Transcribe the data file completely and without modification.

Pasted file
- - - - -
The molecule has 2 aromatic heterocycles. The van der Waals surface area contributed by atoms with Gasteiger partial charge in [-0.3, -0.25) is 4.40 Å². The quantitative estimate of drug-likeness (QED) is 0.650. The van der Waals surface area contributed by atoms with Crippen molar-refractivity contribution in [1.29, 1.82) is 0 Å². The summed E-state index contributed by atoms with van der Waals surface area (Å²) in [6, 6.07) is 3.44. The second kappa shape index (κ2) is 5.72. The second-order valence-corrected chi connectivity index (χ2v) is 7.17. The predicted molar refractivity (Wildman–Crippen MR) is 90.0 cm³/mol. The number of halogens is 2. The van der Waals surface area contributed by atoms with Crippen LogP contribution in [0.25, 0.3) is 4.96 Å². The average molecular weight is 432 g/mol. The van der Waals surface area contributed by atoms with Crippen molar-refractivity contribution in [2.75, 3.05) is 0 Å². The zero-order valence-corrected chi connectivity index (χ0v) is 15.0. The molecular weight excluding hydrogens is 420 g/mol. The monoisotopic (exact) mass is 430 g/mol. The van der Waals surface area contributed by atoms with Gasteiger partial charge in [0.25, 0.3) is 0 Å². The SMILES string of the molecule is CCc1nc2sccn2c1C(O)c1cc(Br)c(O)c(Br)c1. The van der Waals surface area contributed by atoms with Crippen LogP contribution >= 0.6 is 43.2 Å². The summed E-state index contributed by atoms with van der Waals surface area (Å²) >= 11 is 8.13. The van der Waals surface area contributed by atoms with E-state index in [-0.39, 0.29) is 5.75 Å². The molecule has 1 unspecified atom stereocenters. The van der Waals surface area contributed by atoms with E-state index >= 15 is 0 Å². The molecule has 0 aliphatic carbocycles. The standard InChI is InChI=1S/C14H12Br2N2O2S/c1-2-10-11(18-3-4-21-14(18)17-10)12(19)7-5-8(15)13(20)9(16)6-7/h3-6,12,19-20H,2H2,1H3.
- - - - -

The molecule has 2 aromatic heterocycles. The van der Waals surface area contributed by atoms with Gasteiger partial charge in [-0.3, -0.25) is 4.40 Å². The quantitative estimate of drug-likeness (QED) is 0.650. The van der Waals surface area contributed by atoms with Crippen molar-refractivity contribution in [1.29, 1.82) is 0 Å². The summed E-state index contributed by atoms with van der Waals surface area (Å²) in [6, 6.07) is 3.44. The second kappa shape index (κ2) is 5.72. The second-order valence-corrected chi connectivity index (χ2v) is 7.17. The predicted molar refractivity (Wildman–Crippen MR) is 90.0 cm³/mol. The number of halogens is 2. The van der Waals surface area contributed by atoms with Crippen LogP contribution in [0.25, 0.3) is 4.96 Å². The average molecular weight is 432 g/mol. The van der Waals surface area contributed by atoms with Crippen molar-refractivity contribution in [2.75, 3.05) is 0 Å². The zero-order valence-corrected chi connectivity index (χ0v) is 15.0. The molecular weight excluding hydrogens is 420 g/mol. The monoisotopic (exact) mass is 430 g/mol. The van der Waals surface area contributed by atoms with Gasteiger partial charge in [0.25, 0.3) is 0 Å². The SMILES string of the molecule is CCc1nc2sccn2c1C(O)c1cc(Br)c(O)c(Br)c1. The van der Waals surface area contributed by atoms with Crippen LogP contribution >= 0.6 is 43.2 Å². The summed E-state index contributed by atoms with van der Waals surface area (Å²) >= 11 is 8.13. The van der Waals surface area contributed by atoms with E-state index in [-0.39, 0.29) is 5.75 Å². The molecule has 1 unspecified atom stereocenters. The van der Waals surface area contributed by atoms with E-state index >= 15 is 0 Å². The molecule has 0 aliphatic carbocycles. The standard InChI is InChI=1S/C14H12Br2N2O2S/c1-2-10-11(18-3-4-21-14(18)17-10)12(19)7-5-8(15)13(20)9(16)6-7/h3-6,12,19-20H,2H2,1H3.